What type of tamales do you eat for Christmas? What country are they from?
In Guatemala, tamales negras are the Christmas specialty
“the tamal negro (black) is usually made only for special occasions and Christmas, of course. The black tamal takes its name from the chocolate-based sauce and comes with raising, dried plums and nuts. Yes, it is bit sweet, although the tamal negro is considered a main dish.”
I asked my Guatemalan family what type of tamales they would be making and they said, “Tamales rojo”.
I asked if the red tamales were the same as tamales colorado and the answer was no. It seems like these use various types of meat such as duck, pork and turkey. Like the black tamales they seem to have a sweet element, incorporating raisins. It seems everyone gets involved in this project, so it should be fun to be a part of and see what is involved.
So what are your special Christmas tamales? Do you make or buy them? When do you make them ... Chrestmas Eve or before?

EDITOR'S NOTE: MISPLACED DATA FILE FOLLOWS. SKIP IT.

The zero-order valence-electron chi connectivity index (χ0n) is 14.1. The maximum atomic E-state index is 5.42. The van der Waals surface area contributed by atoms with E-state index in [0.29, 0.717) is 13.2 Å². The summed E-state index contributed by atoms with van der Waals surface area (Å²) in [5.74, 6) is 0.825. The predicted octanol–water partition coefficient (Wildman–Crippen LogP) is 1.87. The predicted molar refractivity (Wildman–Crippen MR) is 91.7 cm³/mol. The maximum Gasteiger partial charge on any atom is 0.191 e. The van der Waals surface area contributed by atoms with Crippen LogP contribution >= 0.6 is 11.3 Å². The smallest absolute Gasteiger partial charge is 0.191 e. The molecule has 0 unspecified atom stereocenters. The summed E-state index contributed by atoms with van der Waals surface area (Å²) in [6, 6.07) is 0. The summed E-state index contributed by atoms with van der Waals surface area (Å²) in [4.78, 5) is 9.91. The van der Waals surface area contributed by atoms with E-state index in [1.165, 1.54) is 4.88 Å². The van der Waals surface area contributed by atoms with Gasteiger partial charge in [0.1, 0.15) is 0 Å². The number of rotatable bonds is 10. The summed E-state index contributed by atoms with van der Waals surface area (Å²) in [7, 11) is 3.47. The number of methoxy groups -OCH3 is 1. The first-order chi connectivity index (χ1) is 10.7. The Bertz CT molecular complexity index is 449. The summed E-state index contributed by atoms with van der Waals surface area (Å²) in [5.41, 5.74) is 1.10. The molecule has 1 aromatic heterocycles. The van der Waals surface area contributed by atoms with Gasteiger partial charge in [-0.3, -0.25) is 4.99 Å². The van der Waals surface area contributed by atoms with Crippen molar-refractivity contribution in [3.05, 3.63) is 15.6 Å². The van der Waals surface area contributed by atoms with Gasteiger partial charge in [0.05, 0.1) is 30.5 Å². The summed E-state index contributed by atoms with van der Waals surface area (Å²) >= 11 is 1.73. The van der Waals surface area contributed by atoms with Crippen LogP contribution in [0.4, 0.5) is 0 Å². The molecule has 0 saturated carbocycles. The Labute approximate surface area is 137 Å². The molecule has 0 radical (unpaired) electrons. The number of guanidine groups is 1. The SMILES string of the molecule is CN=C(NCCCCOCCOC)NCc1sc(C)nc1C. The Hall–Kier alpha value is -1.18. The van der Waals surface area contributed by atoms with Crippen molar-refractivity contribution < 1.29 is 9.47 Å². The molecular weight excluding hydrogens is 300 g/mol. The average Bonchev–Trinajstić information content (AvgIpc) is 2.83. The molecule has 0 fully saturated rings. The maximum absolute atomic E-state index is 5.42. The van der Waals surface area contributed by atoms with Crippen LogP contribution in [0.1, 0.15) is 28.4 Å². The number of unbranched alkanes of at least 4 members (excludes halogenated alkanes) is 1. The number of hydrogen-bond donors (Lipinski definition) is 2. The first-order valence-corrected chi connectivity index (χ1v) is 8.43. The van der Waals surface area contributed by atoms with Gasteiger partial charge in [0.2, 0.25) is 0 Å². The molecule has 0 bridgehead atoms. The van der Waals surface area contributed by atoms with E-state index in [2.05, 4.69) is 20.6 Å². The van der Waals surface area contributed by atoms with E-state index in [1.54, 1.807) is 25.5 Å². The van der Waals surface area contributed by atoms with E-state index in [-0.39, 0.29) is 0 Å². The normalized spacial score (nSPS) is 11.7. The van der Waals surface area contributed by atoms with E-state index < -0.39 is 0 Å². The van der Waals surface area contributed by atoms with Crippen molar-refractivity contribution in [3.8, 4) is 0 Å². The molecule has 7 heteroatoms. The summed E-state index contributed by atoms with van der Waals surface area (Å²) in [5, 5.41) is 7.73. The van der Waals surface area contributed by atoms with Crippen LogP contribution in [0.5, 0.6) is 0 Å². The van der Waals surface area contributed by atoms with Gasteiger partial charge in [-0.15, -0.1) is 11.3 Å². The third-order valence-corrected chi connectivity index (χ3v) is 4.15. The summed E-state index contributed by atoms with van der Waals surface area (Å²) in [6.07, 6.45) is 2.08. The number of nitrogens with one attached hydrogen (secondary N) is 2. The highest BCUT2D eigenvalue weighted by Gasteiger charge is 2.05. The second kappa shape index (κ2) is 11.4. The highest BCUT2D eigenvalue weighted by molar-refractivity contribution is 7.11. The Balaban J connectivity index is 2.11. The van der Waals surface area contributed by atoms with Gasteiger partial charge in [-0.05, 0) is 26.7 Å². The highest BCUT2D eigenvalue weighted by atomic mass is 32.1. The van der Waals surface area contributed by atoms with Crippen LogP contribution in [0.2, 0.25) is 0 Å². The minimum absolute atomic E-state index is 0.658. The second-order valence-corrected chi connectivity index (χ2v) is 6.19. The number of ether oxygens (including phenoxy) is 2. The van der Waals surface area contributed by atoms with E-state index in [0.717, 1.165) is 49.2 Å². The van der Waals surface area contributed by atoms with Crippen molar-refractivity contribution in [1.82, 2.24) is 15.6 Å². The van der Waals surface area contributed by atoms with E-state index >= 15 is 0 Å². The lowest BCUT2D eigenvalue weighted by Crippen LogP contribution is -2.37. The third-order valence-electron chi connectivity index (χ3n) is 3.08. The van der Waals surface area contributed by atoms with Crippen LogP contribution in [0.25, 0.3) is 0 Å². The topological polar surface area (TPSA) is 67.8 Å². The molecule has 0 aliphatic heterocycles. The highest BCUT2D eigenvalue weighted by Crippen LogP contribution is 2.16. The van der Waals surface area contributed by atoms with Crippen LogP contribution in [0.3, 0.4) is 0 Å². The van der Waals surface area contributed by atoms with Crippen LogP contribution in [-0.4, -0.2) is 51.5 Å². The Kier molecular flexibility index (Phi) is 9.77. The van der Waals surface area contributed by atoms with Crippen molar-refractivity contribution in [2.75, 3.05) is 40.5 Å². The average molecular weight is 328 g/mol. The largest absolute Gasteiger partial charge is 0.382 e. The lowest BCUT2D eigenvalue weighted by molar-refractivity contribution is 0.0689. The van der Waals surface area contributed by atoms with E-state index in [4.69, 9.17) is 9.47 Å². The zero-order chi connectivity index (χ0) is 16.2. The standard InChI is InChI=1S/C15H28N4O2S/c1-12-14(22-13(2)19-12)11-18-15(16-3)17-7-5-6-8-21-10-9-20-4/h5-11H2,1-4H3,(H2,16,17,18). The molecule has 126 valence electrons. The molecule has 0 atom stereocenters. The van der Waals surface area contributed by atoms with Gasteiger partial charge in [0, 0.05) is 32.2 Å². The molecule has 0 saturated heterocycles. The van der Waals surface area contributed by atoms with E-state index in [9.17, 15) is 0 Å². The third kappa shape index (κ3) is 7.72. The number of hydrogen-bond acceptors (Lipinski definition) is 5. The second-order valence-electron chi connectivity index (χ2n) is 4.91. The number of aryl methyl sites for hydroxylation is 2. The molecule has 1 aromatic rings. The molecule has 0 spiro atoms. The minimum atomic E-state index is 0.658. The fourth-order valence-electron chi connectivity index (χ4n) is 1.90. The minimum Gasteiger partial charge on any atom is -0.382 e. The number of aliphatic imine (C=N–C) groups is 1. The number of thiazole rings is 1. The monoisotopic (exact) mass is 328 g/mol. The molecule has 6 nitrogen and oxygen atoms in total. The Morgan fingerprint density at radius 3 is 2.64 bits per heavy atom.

When are the served ... Christmas Eve, breakfast for Christmas, Christmas dinner? This article from the San Francisco Chronicle says they are served throught the Christmas season especially during posadas, the nine days before Christmas
The above link mentions Tamales de Cambray which sound a lot like the tamales rojo
"Though the guajillo chile sauce provides some heat, the lively filling of shredded meat with tomatoes, currants, olives and ripe plantain brings the chiles into balance ..These tamales are traditionally made with three types of meat ... . In Mexico, cooks often poach pork shoulder or chicken in salted water with onion, garlic and herbs until tender, then shred the meat, explains Mackenzie; the resulting broth is also used in the tamales. In Oaxaca, as in other tropical areas of Mexico, banana leaves are often used as a wrapper."
What do you served with your tamales ... ponche, rompompe, hot chocolate, beer ... something else? The SF Chronicle has some suggested wine pairings.
Here's a funny blog with video about making Christmas tamales in Texas. He rants a bit at first about a Texas newspaper printing a recipe about tofu tamales, is a little politically incorrect in places and then gets down to the tamale making.
You have to admire the ecumenical spirit of this blogger who made vegetarian Jewish Christmas tamales ... rather than go for the traditional Chinese dinner
Here's an article (pdf format) about a restaurant that serves "The Twelve Tamales of Christmas"